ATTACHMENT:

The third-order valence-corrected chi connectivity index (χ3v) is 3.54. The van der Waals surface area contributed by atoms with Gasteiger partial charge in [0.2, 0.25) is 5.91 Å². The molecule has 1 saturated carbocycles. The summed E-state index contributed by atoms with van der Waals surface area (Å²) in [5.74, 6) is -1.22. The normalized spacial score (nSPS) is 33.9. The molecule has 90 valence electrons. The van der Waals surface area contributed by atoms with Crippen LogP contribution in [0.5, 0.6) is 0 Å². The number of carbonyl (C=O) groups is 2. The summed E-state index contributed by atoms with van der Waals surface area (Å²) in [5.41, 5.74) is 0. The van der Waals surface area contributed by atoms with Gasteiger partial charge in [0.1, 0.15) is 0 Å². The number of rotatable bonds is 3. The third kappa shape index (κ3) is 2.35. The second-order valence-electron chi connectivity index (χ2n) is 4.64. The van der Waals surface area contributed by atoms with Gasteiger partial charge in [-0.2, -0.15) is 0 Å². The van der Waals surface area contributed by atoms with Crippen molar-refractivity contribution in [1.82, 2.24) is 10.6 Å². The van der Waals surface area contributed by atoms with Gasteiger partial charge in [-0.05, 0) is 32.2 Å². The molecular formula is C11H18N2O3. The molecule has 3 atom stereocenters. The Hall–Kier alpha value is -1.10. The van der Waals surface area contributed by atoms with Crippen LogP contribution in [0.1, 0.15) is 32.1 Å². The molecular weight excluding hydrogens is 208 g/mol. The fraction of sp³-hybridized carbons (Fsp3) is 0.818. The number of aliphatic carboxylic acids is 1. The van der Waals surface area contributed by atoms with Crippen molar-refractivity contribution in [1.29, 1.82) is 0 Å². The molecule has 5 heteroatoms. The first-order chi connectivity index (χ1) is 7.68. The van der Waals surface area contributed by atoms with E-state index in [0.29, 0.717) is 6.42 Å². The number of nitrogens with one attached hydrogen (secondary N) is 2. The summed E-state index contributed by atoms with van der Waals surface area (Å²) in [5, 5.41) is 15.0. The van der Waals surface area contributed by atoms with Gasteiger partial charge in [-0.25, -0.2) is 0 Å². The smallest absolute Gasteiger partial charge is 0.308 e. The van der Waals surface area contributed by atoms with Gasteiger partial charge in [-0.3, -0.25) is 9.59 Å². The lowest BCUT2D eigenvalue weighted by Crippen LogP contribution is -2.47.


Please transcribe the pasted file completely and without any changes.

The third-order valence-corrected chi connectivity index (χ3v) is 3.54. The van der Waals surface area contributed by atoms with Gasteiger partial charge in [0.2, 0.25) is 5.91 Å². The molecule has 1 saturated carbocycles. The summed E-state index contributed by atoms with van der Waals surface area (Å²) in [5.74, 6) is -1.22. The normalized spacial score (nSPS) is 33.9. The molecule has 90 valence electrons. The van der Waals surface area contributed by atoms with Crippen LogP contribution in [0.5, 0.6) is 0 Å². The number of carbonyl (C=O) groups is 2. The summed E-state index contributed by atoms with van der Waals surface area (Å²) in [5.41, 5.74) is 0. The van der Waals surface area contributed by atoms with Gasteiger partial charge in [0.1, 0.15) is 0 Å². The number of rotatable bonds is 3. The third kappa shape index (κ3) is 2.35. The second-order valence-electron chi connectivity index (χ2n) is 4.64. The van der Waals surface area contributed by atoms with Gasteiger partial charge in [-0.2, -0.15) is 0 Å². The van der Waals surface area contributed by atoms with Crippen molar-refractivity contribution in [1.82, 2.24) is 10.6 Å². The van der Waals surface area contributed by atoms with Gasteiger partial charge in [-0.05, 0) is 32.2 Å². The molecular formula is C11H18N2O3. The molecule has 3 atom stereocenters. The Hall–Kier alpha value is -1.10. The van der Waals surface area contributed by atoms with Crippen LogP contribution in [0.1, 0.15) is 32.1 Å². The molecular weight excluding hydrogens is 208 g/mol. The fraction of sp³-hybridized carbons (Fsp3) is 0.818. The number of aliphatic carboxylic acids is 1. The van der Waals surface area contributed by atoms with Crippen molar-refractivity contribution in [1.29, 1.82) is 0 Å². The molecule has 5 heteroatoms. The first-order chi connectivity index (χ1) is 7.68. The van der Waals surface area contributed by atoms with E-state index in [0.29, 0.717) is 6.42 Å². The number of nitrogens with one attached hydrogen (secondary N) is 2. The summed E-state index contributed by atoms with van der Waals surface area (Å²) in [5, 5.41) is 15.0. The van der Waals surface area contributed by atoms with Gasteiger partial charge in [-0.25, -0.2) is 0 Å². The smallest absolute Gasteiger partial charge is 0.308 e. The van der Waals surface area contributed by atoms with Gasteiger partial charge in [-0.3, -0.25) is 9.59 Å². The lowest BCUT2D eigenvalue weighted by Crippen LogP contribution is -2.47.